Jun 05, 2021
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About this Deal
The switch is about to be flipped on Amazon Sidewalk, the tech giant's vision of smart neighborhoods connected by an array of its gadgets.
Amazon, which originally announced the networking project in September 2019, plans to make Sidewalk operational on its Echo devices on June 8.
The low-bandwidth shared network uses a smidgen of your home Wi-Fi to connect Echo devices, Ring security cameras and lights, and Tile Bluetooth trackers to help everyone's devices "get connected and stay connected," according to a description on the company's website.
This connectivity across neighborhoods could come in handy when, say, your Echo speaker or Ring camera loses its Wi-Fi connection. When that happens, Sidewalk can more easily reconnect your devices.
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Amazon's Echo speaker, shown here, will be part of the tech giant's Sidewalk low-bandwidth shared network to keep devices connected.
And, as Amazon says in the project description, "Sidewalk can also extend the working range for your Sidewalk-enabled devices, such as Ring smart lights, pet locators or smart locks, so they can stay connected and continue to work over longer distances."
Amazon doesn't charge anything for Sidewalk and the company says "multiple layers of encryption" provide privacy and security for your personal data. But Amazon has gotten some flak for automatically opting users in.
You can use the Alexa app to opt out, which is something Shelly Palmer, CEO at The Palmer Group, a tech strategy advisory group, said he plans to do in part because of the automatic opt-in and "I don’t like the idea of being a node on an Amazon peer-to-peer network and enriching the richest man in the world with my bandwidth, my data and my money."
What else happened in tech?
Meat producer cyberattack. The world's largest meat supplier, JBS SA, was hit with an “organized cybersecurity attack" over Memorial Day weekend that shut down all of its U.S. beef plants and led to disruptions at all of its U.S. plants, as well as some in Australia and Canada. JBS said most operations were back online Thursday. President Joe Biden said he planned to confront Russian President Vladimir Putin about ransomware attacks on U.S. businesses by Russian-based hackers at their joint summit in Switzerland later this month.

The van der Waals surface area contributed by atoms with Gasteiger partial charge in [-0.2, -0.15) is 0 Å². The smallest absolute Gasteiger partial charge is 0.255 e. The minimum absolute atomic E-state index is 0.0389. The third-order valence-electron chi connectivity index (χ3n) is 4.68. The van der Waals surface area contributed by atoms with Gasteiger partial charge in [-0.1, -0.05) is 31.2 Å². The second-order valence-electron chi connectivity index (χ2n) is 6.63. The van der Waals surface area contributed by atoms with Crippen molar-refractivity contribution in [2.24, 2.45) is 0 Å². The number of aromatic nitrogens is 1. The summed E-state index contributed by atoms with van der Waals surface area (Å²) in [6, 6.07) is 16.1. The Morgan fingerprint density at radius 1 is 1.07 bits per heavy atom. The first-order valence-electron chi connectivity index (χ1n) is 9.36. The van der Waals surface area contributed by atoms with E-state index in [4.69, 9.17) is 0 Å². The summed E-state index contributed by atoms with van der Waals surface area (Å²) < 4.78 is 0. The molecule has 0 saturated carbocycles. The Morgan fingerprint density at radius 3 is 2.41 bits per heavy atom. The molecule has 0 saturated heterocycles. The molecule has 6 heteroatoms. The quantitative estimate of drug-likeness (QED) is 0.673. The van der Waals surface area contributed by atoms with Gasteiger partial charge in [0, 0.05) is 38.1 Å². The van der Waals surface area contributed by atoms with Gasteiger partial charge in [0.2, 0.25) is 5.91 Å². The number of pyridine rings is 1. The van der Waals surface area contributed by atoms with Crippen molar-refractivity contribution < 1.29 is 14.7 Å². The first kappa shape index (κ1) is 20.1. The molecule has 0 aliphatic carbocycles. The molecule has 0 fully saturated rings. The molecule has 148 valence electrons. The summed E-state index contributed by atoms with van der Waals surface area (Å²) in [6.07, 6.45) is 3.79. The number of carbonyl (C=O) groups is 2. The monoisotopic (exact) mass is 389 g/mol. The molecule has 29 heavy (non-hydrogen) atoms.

New Windows. Microsoft has a "what's next" event for its Windows operating system scheduled for June 24 at 11 a.m. ET. At the software maker's Microsoft Build developers conference last month, CEO Satya Nadella hinted at the plans, saying, "Soon we will share one of the most significant updates to Windows of the past decade to unlock greater economic opportunity for developers and creators."
Spotify gets playful. At the end of each year, the streaming service releases its Wrapped roundup of your year's listening habits. But as 2021 approached its midpoint, Spotify put out the "Only You" feature, which highlights some fun facts such as interesting musical pairings, your Sun, Moon and Rising artists, and provides a guest list for your dream dinner party.
Spotify's new "Only You" feature uses your musical favorites to suggest which artists might represent your Sun sign (the artist you listened to over the last six months), Moon sign (artist that shows your emotional or vulnerable side), and Rising sign (an artist you’ve recently connected with).
Many video game companies spoke out recently against a growing wave of anti-Asian violence and racism, The Washington Post reported. Among them: Niantic, the maker of "Pokémon Go," which said it would donate $1 million (total) to organizations including Stop AAPI Hate and Asian Americans Advancing Justice.
This week in Talking Tech
On this week's Talking Tech podcast, we discussed Google's new Pixel Buds, USA TODAY's video game submissions and what we would like to see coming to iOS 15 out of next week's Apple Worldwide Developers Conference.
Contributing: Brett Molina, Kelly Tyko, and Josh Meyer
Follow Mike Snider on Twitter: @MikeSnider.